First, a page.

In the late nineteenth century dance halls provided a public space where young people could mingle with their peers and escape restrictions placed on them by parents. There, also, employed men and women found a relaxing refuge after work. A dance hall has been defined as a place that is open to the public and in which a fee can be charged for the privilege of dancing.
Dance halls first appeared in Oklahoma Territory soon after the Land Run of 1889 and flourished after statehood. The Euclid and Dreamland were two of the first such establishments to open in Oklahoma City. By 1919 the Hispanic population frequented a dance hall at Pine and Harvey avenues. By the 1930s jazz and blues music drifted from the third floor of the African American venue known as Slaughter's Hall in the Deep Deuce district on Northeast Second Street in Oklahoma City. Through the years Cain's Ballroom in Tulsa has been home to country music and Western swing made popular by Bob Wills and his Texas Playboys. In Tulsa's Greenwood District, African Americans patronized The Rhythm Club, Casa Dell, Rialto Theater, and The Hole. Following a national trend, in the early twentieth century Oklahomans opened amusement parks in large urban centers. Some of these offered dance pavilions such as those at Delmar Garden and Belle Isle Park in Oklahoma City and at Casa Loma in Crystal City Amusement Park near Tulsa.
Small towns also offered opportunities for socializing and dancing. In the 1920s oil-field workers enjoyed the dance halls in the boomtowns of Cromwell, Earlsboro, and Seminole. Earlsboro offered the Green Lantern, Thompson's, and the Forty-Niner. Cromwell boasted Jones', Ma Murphy's, and Roy Kroker's, places in which dances cost fifteen cents. In July 1927 the town of Seminole reported that it had a shortage of girls and had to "import" them from larger urban areas such as Tulsa.
An establishment in which a customer paid a fee to dance with a hostess was known as a "taxi-dance" hall. In Seminole a two-minute dance cost a quarter (ten cents to the proprietor, ten cents to the girl, and five cents to the musicians). In Bodine City (southeast of Oklahoma City) a tin shack served as Curley Saxton's dance hall. Three African Americans furnished music, and a five-minute dance cost fifteen cents (the proprietor, the girl, and the musicians received equal shares).
It is generally believed the word "honky-tonk," meaning a bar with a dance floor and stage for musicians, first appeared in print in 1894 in the Daily Ardmoreite (Ardmore, Oklahoma). A jazz orchestra played at Murphy's, and nickelodeons provided dance music for patrons of the "choc" beer joints or honky-tonks in Krebs, located in Oklahoma's coal-mining district. The former town of Beer City in Texas County, Oklahoma, received its name due to the number of dance halls and saloons that sold beer and whiskey.
Businesses that provided food and drink and that were located outside the city limits were called "roadhouses," and also honky-tonks, by Southern whites. Not regulated by city ordinances, roadhouses catered to individuals with automobiles and lured a less-than-desirable clientele. At the Country Inn, outside Oklahoma City, guests who desired to dance paid a quarter to operate an electric piano. The Riverside Inn, located at the west end of Reno Avenue in Oklahoma City, allowed dancing on Sundays, and whiskey could be obtained from a bootlegger at a nearby building.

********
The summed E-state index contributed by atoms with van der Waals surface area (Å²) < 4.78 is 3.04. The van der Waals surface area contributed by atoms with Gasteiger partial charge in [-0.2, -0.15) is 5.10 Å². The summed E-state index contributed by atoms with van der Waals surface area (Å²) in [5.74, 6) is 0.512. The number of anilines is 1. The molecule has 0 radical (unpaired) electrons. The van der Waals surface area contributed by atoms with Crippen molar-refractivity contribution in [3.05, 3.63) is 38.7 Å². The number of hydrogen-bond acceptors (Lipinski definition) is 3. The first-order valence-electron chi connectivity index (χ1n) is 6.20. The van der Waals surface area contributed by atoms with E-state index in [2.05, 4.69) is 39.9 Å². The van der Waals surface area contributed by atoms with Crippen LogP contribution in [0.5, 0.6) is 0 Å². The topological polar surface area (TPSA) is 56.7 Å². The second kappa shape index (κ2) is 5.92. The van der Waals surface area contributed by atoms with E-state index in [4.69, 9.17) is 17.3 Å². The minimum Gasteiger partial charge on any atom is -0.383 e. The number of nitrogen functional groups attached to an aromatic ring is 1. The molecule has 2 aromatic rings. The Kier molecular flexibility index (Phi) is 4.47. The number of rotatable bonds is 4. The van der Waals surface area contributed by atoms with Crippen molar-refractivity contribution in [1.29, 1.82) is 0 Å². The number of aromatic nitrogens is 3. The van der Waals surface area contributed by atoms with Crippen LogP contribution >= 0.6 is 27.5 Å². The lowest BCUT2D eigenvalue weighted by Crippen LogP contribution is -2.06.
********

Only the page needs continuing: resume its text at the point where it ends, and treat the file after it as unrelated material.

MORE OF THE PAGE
Ethnic groups, fraternal organizations, and individual social clubs also built dance halls for their members. For example, in 1901 the Czechs living in Yukon, Oklahoma, established the Czech Hall. In Oklahoma City the Dania Scandinavia restaurant received a dance hall permit in 1938. Folk music such as the polka and schottische would have been provided to dancing couples at these establishments.
During the Progressive Era reformists worked to pass city ordinances placing restrictions on dance halls. The 1913 Oklahoma City ordinance required that these establishments close at 11:30 p.m. and on Sundays. Only individuals over the age of eighteen were admitted, and it was unlawful to drink liquor or engage in any "vulgar" dances. Tulsa passed a similar ordinance in August 1917. Society's concern about dancing, and dancing in public, resulted from the popularity of the "animal" dances known as the bunny hug, the grizzly bear, and the fox trot, which had been created during the early 1900s.
In an article published in the Journal of Popular Culture in 1973, social historian Russel B. Nye stated that the popularity of public dancing in the United States peaked between 1920 and 1940. World War II disrupted this form of recreation, and the advent of television, drive-in movies, and discotheques in the 1950s and 1960s changed Americans' leisure habits. Although the number of dance halls had declined by the turn of the twenty-first century, couples continued to "boot-scoot" across the dance floors of Graham Central Station in Oklahoma City, the Tumbleweed in Stillwater, and the Caravan Cattle Company in Tulsa.
"Dance Halls," Vertical File, Research Division, Oklahoma Historical Society, Oklahoma City.
David Nasaw, Going Out: The Rise and Fall of Public Amusements (New York: Basic Books, 1993).
Kathy Ogren, "Nightlife," in Encyclopedia of American Social History, ed. Mary Kupiec Cayton, Elliott J. Gorn, and Peter W. Williams, Vol. 3 (New York: Charles Scribner's Sons, 1993).
John S. Otto and Augustus M. Burns, "Roadhouses," in Encyclopedia of Southern Culture, ed. Charles Reagan Wilson and William Ferris (Chapel Hill: University of North Carolina Press, 1989).
The following (as per The Chicago Manual of Style, 17th edition) is the preferred citation for articles:
Linda D. Wilson, “Dance Halls,” The Encyclopedia of Oklahoma History and Culture, https://www.okhistory.org/publications/enc/entry.php?entry=DA007.
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